Microsoft Research’s SoundWave: Gesture control using sound alone

[From MIT’s Technology Review; a 2:45 minute video is available here]

[Image: Sound waving: SoundWave uses the Doppler effect and the microphone and speakers in your computer to sense and interpret gestures. Microsoft Research.]

Gesture Control System Uses Sound Alone

SoundWave lets an ordinary laptop function like a Kinect sensor.

Monday, May 7, 2012
By Rachel Metz

When you learned about the Doppler Effect in high school physics class—the wave frequency shift that occurs when the source of the wave is moving, easily illustrated by a passing ambulance—you probably didn’t envision it helping control your computer one day.

But that’s exactly what a group of researchers are doing at Microsoft Research, the software giant’s Redmond, Washington-based lab. Gesture control is becoming increasingly common and is even built into some TVs. While other motion-sensing technologies such as Microsoft’s own Kinect device use cameras to sense and interpret movement and gestures, SoundWave does this using only sound—thanks to the Doppler Effect, some clever software, and the built-in speakers and microphone on a laptop.

Desney Tan, a Microsoft Research principal researcher and member of the SoundWave team, says the technology can already be used to sense a number of simple gestures, and with smart phones and laptops starting to include multiple speakers and microphones, the technology could become even more sensitive. SoundWave—a collaboration between Microsoft Research and the University of Washington—will be presented this week in a paper at the 2012 ACM SIGCHI Conference on Human Factors in Computing in Austin, Texas.

The idea for SoundWave emerged last summer, when Desney and others were working on a project that involved the use of ultrasonic transducers to create haptic effects, and one researcher noticed a sound wave changing in a surprising way as he moved his body around. The transducers were emitting an ultrasonic sound wave that was bouncing off researchers’ bodies, and their movements changed the tone of the sound that was picked up, and the sound wave they viewed on the back end.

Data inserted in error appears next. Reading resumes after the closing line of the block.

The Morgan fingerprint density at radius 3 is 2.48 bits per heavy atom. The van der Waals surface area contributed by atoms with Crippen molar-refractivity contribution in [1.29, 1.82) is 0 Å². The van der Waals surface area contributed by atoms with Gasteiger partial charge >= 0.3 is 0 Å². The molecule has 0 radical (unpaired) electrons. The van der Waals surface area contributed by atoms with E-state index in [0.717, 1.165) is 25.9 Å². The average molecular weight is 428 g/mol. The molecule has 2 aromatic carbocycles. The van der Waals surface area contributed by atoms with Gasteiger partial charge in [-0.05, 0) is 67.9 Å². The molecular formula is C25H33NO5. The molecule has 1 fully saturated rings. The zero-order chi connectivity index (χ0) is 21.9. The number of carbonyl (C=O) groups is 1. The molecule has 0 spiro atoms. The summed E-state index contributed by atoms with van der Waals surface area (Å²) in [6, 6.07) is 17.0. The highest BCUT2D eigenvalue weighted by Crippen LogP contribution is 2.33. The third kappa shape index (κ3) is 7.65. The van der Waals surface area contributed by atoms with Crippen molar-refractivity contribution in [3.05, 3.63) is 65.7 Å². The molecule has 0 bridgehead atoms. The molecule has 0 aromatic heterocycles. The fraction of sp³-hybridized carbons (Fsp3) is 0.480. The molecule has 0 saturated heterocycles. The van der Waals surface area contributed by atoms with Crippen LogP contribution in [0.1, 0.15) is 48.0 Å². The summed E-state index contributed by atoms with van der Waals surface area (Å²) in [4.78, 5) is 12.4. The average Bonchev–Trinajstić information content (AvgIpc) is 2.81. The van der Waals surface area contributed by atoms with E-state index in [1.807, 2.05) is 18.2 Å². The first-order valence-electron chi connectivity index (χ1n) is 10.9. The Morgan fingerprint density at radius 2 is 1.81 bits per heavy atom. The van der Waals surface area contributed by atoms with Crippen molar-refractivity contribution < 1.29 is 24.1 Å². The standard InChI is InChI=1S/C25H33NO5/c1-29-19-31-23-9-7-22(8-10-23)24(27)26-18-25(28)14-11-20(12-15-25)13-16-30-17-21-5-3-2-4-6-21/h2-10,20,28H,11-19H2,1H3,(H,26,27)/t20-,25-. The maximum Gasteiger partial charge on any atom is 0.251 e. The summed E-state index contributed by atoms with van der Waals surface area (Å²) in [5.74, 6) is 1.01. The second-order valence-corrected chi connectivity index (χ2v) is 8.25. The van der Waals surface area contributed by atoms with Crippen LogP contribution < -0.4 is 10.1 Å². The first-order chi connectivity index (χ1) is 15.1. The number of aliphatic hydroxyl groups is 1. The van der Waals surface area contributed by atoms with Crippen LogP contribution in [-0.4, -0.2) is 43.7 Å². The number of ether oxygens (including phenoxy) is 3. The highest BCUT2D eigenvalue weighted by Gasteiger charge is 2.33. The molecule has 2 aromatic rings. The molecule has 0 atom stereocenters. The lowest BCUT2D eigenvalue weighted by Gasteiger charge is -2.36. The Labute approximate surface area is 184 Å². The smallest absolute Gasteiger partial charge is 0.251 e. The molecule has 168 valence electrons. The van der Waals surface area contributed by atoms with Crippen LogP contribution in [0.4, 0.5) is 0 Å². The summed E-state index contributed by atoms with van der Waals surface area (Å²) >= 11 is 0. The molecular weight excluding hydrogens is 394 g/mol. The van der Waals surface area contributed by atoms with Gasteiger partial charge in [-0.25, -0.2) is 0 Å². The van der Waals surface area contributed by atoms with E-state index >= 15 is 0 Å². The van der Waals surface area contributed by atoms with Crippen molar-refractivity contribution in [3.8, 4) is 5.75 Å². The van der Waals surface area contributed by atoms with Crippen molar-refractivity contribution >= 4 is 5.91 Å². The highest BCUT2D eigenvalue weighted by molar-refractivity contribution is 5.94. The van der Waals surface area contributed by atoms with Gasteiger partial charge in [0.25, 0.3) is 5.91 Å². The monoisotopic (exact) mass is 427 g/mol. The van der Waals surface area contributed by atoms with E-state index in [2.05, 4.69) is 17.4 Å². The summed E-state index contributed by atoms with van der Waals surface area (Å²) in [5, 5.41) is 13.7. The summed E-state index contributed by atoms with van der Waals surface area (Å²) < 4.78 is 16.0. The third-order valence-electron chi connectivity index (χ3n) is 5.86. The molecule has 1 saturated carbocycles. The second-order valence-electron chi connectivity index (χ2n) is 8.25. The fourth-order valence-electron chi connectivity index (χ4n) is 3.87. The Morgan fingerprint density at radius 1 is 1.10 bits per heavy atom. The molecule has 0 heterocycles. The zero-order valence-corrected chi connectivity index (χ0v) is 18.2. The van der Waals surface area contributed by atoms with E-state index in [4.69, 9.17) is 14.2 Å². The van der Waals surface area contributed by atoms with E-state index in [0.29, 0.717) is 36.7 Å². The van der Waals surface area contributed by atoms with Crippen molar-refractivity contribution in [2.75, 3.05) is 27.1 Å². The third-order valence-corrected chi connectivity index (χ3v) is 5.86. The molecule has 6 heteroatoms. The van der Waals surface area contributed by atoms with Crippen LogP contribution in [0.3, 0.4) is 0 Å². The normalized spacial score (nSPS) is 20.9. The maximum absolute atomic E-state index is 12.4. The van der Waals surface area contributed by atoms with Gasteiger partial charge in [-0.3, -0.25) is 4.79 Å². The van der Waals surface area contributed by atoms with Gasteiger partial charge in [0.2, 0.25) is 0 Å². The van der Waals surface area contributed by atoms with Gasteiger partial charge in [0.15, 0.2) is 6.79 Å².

The researchers quickly determined that this could be useful for gesture sensing. And since many devices already have microphones and speakers embedded, they experimented to see if they could use those existing sensors to detect movements. Tan says standard computer speakers and microphones can operate in the ultrasonic band—beyond what humans can hear—which means all SoundWave has to do to make its technology work on your laptop or smart phone is load it up with SoundWave software.

Chris Harrison, a graduate student at Carnegie Mellon University who studies sensing for user interfaces, calls SoundWave’s ability to operate with existing hardware and a software update “a huge win.”

“I think it has some interesting potential,” he says.

The speakers on a computer equipped with SoundWave software emit a constant ultrasonic tone of between 20 and 22 kilohertz. If nothing in the immediate environment is moving, the tone the computer’s microphone hears should also be constant. But if something is moving toward the computer, that tone will shift to a higher frequency. If it’s moving away, the tone will shift to a lower frequency.

This happens in predictable patterns, Tan says, so the frequencies can be analyzed to determine how big the moving object is, how fast it’s moving, and the direction it’s going. Based on all that, SoundWave can infer gestures.

The software’s accuracy hovers in the 90 percent range, Tan says, and there isn’t a noticeable delay between when a user makes a gesture and the computer’s response. And SoundWave can operate while you’re using the speakers for other things, too.

So far, the SoundWave team has come up with a range of movements that its software can understand, including swiping your hand up or down, moving it toward or away from your body, flexing your limbs, or moving your entire body closer to or farther away from the computer. With these gestures, researchers are able to scroll through pages on a computer screen and control simple Web navigation. Sensing when a user approaches a computer or walks away from it could be used to automatically wake it up or put it to sleep, Tan says.

Harrison thinks that having a limited number of gestures is fine, especially since users will have to memorize them. The SoundWave team has also used its technology to control a game of Tetris, which, aside from being fun, provided a good test of the system’s accuracy and speed.

Tan envisions SoundWave working alongside other gesture-sensing technologies, saying that while it doesn’t face the lighting issues that vision-based technologies do, it’s not as good at sensing small gestures like a pinch of the fingers. “Ideally there are lots of sensors around the world, and the user doesn’t know or care what the sensors are, they’re just interacting with their tasks,” he says.


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